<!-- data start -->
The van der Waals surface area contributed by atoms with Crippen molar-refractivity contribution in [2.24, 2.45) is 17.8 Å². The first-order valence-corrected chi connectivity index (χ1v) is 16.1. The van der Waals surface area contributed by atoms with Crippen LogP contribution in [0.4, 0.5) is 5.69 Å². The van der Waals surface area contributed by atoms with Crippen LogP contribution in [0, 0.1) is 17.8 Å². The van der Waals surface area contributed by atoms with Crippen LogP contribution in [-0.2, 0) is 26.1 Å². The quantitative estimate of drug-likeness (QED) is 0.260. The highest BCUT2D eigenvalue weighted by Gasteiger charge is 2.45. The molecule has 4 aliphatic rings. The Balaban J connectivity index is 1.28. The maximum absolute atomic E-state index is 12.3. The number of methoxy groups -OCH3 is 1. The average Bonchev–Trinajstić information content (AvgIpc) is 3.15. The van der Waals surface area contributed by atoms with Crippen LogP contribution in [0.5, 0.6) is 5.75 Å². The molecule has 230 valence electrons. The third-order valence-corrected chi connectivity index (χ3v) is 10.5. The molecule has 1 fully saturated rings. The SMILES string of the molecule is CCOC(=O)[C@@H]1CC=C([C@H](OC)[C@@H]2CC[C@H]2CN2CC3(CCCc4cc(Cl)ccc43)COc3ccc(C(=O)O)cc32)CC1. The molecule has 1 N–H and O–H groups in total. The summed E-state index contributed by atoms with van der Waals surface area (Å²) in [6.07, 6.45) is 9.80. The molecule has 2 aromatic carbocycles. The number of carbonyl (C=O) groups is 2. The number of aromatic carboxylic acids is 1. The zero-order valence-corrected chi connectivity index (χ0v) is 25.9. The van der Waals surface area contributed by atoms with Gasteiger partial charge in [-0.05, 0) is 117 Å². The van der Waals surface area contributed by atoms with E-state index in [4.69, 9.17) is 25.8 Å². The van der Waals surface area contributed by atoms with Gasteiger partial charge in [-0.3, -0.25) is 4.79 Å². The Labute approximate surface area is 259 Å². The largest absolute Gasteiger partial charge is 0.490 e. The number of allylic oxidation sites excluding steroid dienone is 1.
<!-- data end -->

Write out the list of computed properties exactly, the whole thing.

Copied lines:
The van der Waals surface area contributed by atoms with Crippen molar-refractivity contribution in [2.24, 2.45) is 17.8 Å². The first-order valence-corrected chi connectivity index (χ1v) is 16.1. The van der Waals surface area contributed by atoms with Crippen LogP contribution in [0.4, 0.5) is 5.69 Å². The van der Waals surface area contributed by atoms with Crippen LogP contribution in [0, 0.1) is 17.8 Å². The van der Waals surface area contributed by atoms with Crippen LogP contribution in [-0.2, 0) is 26.1 Å². The quantitative estimate of drug-likeness (QED) is 0.260. The highest BCUT2D eigenvalue weighted by Gasteiger charge is 2.45. The molecule has 4 aliphatic rings. The Balaban J connectivity index is 1.28. The maximum absolute atomic E-state index is 12.3. The number of methoxy groups -OCH3 is 1. The average Bonchev–Trinajstić information content (AvgIpc) is 3.15. The van der Waals surface area contributed by atoms with Crippen LogP contribution in [0.5, 0.6) is 5.75 Å². The molecule has 230 valence electrons. The third-order valence-corrected chi connectivity index (χ3v) is 10.5. The molecule has 1 fully saturated rings. The SMILES string of the molecule is CCOC(=O)[C@@H]1CC=C([C@H](OC)[C@@H]2CC[C@H]2CN2CC3(CCCc4cc(Cl)ccc43)COc3ccc(C(=O)O)cc32)CC1. The molecule has 1 N–H and O–H groups in total. The summed E-state index contributed by atoms with van der Waals surface area (Å²) in [6.07, 6.45) is 9.80. The molecule has 2 aromatic carbocycles. The number of carbonyl (C=O) groups is 2. The number of aromatic carboxylic acids is 1. The zero-order valence-corrected chi connectivity index (χ0v) is 25.9. The van der Waals surface area contributed by atoms with Gasteiger partial charge in [-0.05, 0) is 117 Å². The van der Waals surface area contributed by atoms with E-state index in [4.69, 9.17) is 25.8 Å². The van der Waals surface area contributed by atoms with Gasteiger partial charge in [-0.3, -0.25) is 4.79 Å². The Labute approximate surface area is 259 Å². The largest absolute Gasteiger partial charge is 0.490 e. The number of allylic oxidation sites excluding steroid dienone is 1.